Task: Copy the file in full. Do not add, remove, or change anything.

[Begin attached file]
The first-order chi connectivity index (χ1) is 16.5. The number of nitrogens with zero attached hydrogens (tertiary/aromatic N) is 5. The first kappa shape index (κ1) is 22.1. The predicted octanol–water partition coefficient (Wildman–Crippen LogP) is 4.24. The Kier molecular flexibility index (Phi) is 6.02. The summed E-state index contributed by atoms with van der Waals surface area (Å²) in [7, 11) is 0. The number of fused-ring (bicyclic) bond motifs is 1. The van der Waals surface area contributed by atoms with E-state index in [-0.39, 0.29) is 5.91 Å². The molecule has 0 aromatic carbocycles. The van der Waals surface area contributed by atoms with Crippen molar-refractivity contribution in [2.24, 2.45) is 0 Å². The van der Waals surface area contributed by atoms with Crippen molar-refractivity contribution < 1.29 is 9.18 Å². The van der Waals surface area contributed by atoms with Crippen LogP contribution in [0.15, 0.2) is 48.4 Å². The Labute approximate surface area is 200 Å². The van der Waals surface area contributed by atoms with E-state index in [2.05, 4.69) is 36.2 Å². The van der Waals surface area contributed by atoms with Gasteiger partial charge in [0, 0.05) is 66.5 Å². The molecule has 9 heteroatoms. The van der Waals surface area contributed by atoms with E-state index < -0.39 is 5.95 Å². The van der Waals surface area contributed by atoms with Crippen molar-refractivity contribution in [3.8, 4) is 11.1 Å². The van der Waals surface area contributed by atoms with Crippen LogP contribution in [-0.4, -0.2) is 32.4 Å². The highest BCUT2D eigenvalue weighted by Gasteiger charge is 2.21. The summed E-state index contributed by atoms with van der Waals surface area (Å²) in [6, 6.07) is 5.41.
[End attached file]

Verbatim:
The first-order chi connectivity index (χ1) is 16.5. The number of nitrogens with zero attached hydrogens (tertiary/aromatic N) is 5. The first kappa shape index (κ1) is 22.1. The predicted octanol–water partition coefficient (Wildman–Crippen LogP) is 4.24. The Kier molecular flexibility index (Phi) is 6.02. The summed E-state index contributed by atoms with van der Waals surface area (Å²) in [7, 11) is 0. The number of fused-ring (bicyclic) bond motifs is 1. The van der Waals surface area contributed by atoms with E-state index in [-0.39, 0.29) is 5.91 Å². The molecule has 0 aromatic carbocycles. The van der Waals surface area contributed by atoms with Crippen molar-refractivity contribution in [2.24, 2.45) is 0 Å². The van der Waals surface area contributed by atoms with Crippen molar-refractivity contribution < 1.29 is 9.18 Å². The van der Waals surface area contributed by atoms with Crippen LogP contribution in [0.15, 0.2) is 48.4 Å². The Labute approximate surface area is 200 Å². The van der Waals surface area contributed by atoms with E-state index in [2.05, 4.69) is 36.2 Å². The van der Waals surface area contributed by atoms with Gasteiger partial charge in [0, 0.05) is 66.5 Å². The molecule has 9 heteroatoms. The van der Waals surface area contributed by atoms with E-state index < -0.39 is 5.95 Å². The van der Waals surface area contributed by atoms with Crippen molar-refractivity contribution in [3.8, 4) is 11.1 Å². The van der Waals surface area contributed by atoms with Crippen LogP contribution in [-0.4, -0.2) is 32.4 Å². The highest BCUT2D eigenvalue weighted by Gasteiger charge is 2.21. The summed E-state index contributed by atoms with van der Waals surface area (Å²) in [6, 6.07) is 5.41.